A “high energy” assistant principal in Fair Haven named Sandra Kalizewski will be crossing town to take the place of a longtime principal in Westville.
At its meeting Monday at Hill Regional Career High School, the school board tapped Kalizewski (pictured) to become principal of Mauro-Sheridan Magnet School.
Kalizewski replaces Denise Coles-Cross, who is retiring after leading Mauro and Mauro-Sheriden for a whopping 22 years.
Coles-Cross (pictured) showed up Monday to support her replacement.
Kalizewski is currently an assistant principal at K-8 Clinton Avenue School in Fair Haven. Before that, she worked for three years as an instructional coach in math, according to a district press release. She has a 6th-year degree from Sacred Heart University and 13 years’ experience in education. She starts her new job on July 1 with a salary of $135,161.
A district statement described the peppy educator as “high energy” and “high talent.”
In brief remarks before the board, Kalizewski pronounced herself “very lucky” to be joining the school.
“I have big shoes to fill, but I’m looking forward to the challenge,” she said.
The Mauro-Sheridan job is one of four that opened up due to principal retirements this year.
Monday’s appointment leaves New Haven with just one vacant principal post, at Davis Street Arts Magnet School. “A number of finalists are in consideration” for that post, with “further discussion and assessment” set for later this week, according to the school district statement distributed Monday.
Principals in schools with vacant assistant principal jobs are interviewing candidates. Superintendent Garth Harries expects to “make a set of priority AP [assistant principal] decisions in the coming week,” according to the statement.
Two retired school administrators, Charles Williams and Eleanor Turner, have been hired back to “provide leadership coaching and support for school leadership and staff” at the struggling Lincoln-Bassett School. In the wake of a blistering state audit that revealed a deep adult division in the school, in addition to longstanding problems with instruction, attendance and behavior, the superintendent recently decided to replace the principal, Yolanda Jones-Generette, who had taken over the school just last summer.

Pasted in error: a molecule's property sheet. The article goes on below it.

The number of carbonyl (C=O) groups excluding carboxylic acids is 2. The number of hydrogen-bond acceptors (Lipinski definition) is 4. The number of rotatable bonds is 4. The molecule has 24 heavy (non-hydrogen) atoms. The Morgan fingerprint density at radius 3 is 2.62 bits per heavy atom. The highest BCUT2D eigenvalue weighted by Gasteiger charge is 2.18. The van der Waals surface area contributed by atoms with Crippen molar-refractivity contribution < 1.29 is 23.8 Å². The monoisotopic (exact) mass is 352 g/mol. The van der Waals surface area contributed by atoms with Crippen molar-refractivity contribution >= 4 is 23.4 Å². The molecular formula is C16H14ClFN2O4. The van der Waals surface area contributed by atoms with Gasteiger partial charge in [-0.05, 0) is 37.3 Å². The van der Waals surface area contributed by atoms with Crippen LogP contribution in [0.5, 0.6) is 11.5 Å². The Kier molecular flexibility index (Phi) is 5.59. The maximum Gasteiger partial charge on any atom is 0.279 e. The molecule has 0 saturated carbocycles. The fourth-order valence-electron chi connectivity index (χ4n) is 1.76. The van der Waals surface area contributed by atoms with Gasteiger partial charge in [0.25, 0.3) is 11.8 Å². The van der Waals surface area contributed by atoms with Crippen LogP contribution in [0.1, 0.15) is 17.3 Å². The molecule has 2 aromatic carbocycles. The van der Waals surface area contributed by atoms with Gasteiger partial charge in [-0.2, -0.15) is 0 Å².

The school board Monday approved hiring Williams and Turner as consultants from April 1, 2014 to June 30, 2014, with a salary of $32,500 each.
Two New “Residents”
The school board Monday also created two grant-funded positions for “residents” who will spend a short stint working with New Haven schools.
Kelly Kovacic (pictured), a doctoral candidate at the Harvard Graduate School of Education, will come to New Haven for one year. Her mission will be to “help New Haven Public Schools strengthen and improve the relationship and support between schools and central office,” according to the district. Kovacic, a former California teacher of the year, spent 10 years teaching at a charter school on the UC-San Diego campus.
Siddhartha Chowdri will join New Haven’s school district for two years as part of the Broad Residency Program for Urban Education. Chowdri will help the district’s incoming chief financial officer, Victor De La Paz, get a handle on the school system’s finances. He will design and manage better ways of managing the budget.
The Broad Academy, of which Superintendent Harries is a graduate, is funded by billionaire philanthropist Eli Broad. The foundation, as well as Harvard’s education school, will chip in to subsidize the residencies. The district will pay each resident’s salary—$65,000 for Kovacic and $95,000 for Chowdri—through grants. Kovacic starts June 23; Chowdri, July 9.
Harries said the residencies are evidence of New Haven’s stature in the national school reform debate.
“It’s a measure of the work we’ve done with the district that folks from around the country want to come here and learn from experience,” Harries said.